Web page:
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9ff twin turbo GT3 RS review

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A 750bhp GT3 RS - that should bait the purists. So is the 9ff GTurbo any good? We find out

9ff GTurbo GT3 RS tracking

What is it?

The 9ff GTurbo 750 Lightweight, a twin turbo Porsche GT3 RS with 750PS and 626lb ft of torque that results in the kind of high end acceleration to worry just about any hypercar on the planet.

Taking the spanners to the ultimate driver’s car in the Porsche line-up was a brave step indeed, but the end result is a monster. Be warned, the rapier like point of the RS is gone, the car is now a sledgehammer and the forced induction will give purists a heart attack. But then that’s kind of the point.

Technical highlights

The weight saving is the big one for us. Porsche waxed lyrical about stripping 20kg from the base GT3 for the now base RS, but Fatthauer has gone way further – stripping a further 100kg to create a 1200kg flyweight with the help of plastic side windows, carbon-fibre bonnet and finger light doors. 9ff has even developed a carbon-fibre roof if you want to take it to the nth degree. Then there’s the interior, or, more to the point, there isn’t. Cobra Evolution race seats, a front rollcage from Porsche Motorsport and what remains of the dash are the only creature comforts. Even the gear linkage cover is gone.

The engine is also worth touching on. The 3.6-litre gets twin F750 KKK turbos, titanium pistons, rods, crank, three fuel pumps to feed the car and a new system for cooling the oil, together with 100-cell catalytic converters, new manifolds and more or less everything else. Just the block remains stock. And if you’re worried about the bore increase for the 3.8-litre, don’t, they’re working on it.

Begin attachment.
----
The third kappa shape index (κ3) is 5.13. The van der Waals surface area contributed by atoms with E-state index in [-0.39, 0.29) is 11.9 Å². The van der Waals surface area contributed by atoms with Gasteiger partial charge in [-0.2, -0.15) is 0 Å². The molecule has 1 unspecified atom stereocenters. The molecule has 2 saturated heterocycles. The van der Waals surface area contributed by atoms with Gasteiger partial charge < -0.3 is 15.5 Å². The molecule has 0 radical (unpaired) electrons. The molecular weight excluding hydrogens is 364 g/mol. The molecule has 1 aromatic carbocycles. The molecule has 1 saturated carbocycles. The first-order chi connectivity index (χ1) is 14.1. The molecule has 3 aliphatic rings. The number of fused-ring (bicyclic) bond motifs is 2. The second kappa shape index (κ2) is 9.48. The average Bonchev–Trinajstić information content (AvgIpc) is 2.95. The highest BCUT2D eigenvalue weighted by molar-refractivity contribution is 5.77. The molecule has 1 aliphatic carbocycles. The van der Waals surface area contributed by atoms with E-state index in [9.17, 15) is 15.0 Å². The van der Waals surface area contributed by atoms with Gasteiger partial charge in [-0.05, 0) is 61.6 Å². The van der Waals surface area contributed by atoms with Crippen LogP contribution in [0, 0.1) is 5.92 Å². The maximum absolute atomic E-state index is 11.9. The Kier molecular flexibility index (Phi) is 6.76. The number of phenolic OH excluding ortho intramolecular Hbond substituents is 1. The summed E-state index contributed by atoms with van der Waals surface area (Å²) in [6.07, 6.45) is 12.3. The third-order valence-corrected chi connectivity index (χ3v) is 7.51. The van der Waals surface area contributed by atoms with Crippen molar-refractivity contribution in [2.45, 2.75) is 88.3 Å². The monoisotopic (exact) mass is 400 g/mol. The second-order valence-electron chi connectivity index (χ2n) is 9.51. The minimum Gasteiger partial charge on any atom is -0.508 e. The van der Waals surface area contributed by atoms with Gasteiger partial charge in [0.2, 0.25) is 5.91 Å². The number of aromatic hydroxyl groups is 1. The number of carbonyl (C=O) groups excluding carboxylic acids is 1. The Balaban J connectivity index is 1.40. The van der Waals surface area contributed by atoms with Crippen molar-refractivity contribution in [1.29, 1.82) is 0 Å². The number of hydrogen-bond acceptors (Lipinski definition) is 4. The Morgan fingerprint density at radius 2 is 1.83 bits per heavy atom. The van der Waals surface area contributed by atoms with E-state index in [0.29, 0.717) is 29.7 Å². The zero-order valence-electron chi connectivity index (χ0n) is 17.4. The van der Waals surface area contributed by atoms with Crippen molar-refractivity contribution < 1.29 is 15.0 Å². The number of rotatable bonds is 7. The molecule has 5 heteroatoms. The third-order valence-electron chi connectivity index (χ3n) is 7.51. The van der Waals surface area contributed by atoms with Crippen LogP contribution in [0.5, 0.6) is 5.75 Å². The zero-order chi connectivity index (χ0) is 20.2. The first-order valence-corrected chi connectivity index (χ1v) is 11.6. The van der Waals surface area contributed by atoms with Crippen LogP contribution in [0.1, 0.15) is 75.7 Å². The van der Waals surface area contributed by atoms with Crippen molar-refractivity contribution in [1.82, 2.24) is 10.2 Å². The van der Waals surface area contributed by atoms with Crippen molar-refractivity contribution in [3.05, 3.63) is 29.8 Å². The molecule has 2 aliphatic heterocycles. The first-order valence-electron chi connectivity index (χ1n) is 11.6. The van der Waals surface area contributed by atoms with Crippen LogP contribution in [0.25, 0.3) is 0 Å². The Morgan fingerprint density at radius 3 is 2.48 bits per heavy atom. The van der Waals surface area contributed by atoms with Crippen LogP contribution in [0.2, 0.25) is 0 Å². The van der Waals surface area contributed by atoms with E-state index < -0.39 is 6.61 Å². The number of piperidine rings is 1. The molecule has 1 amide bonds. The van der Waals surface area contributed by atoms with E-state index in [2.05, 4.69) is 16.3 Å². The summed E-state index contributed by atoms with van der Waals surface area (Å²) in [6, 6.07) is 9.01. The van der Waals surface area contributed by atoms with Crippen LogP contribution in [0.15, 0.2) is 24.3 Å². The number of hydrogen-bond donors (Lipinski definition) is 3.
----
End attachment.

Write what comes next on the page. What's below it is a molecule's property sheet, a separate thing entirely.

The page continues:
What’s it like to drive?

Fatthauer himself takes me out for a demo run before handing over the wheel and even he is cautious in first and second gear. The single-mass flywheel and total lack of sound insulation makes the GTurbo like being in a gravel-filled tumble drier, then there’s the whistle of the turbos and the deep-throated sneeze of the wastegates on each change up the box.

Traction, rather than power, defines the 3.2sec dash to 60mph and the GTurbo struggles to get the power down until the dark side of 100mph, even though it will nail 125mph in 9.1s. An upgraded traction control system from the latest Porsche 911 GT2 helps, but it still takes a delicate right foot to keep this car on the road.

Cornering is another ballgame altogether. The RS is famous for its precision, but the spiky power delivery and borderline race rubber means the finesse is gone. You walk the line between spectacular speed and a spectacular accident.

How does it compare?

The end result of 9ff’s work is a 225mph 911 that will skin most cars on the public road that costs just over 200,000 euros all-in. There aren’t many stock cars this fast, this impractical and this spiky at the limit, so comparisons are thin on the ground. The same money can get a similarly powered Ferrari 430 from Novitec, or you could just buy an RS, the carbon parts and a practical car with the change.

Anything else I need to know?

You don’t have to have the full conversion. In fact you could just have the weight-saving parts – which could go a long way to making this the sweetest handling RS of all. 

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evo RATING

 
[+]
Ballistic power
[-]
Spiky power delivery robs the RS of its chuckability

evo SPECIFICATIONS

 
Engine: Flat Six, 3600cc, twin turbo
Max power: 750bhp @ 7450rpm
Max torque: 626lb ft @ 4700rpm
0 - 60mph: 3.2sec (claimed)
Top speed: 225mph
Price: 200,000 euros
On Sale: Now

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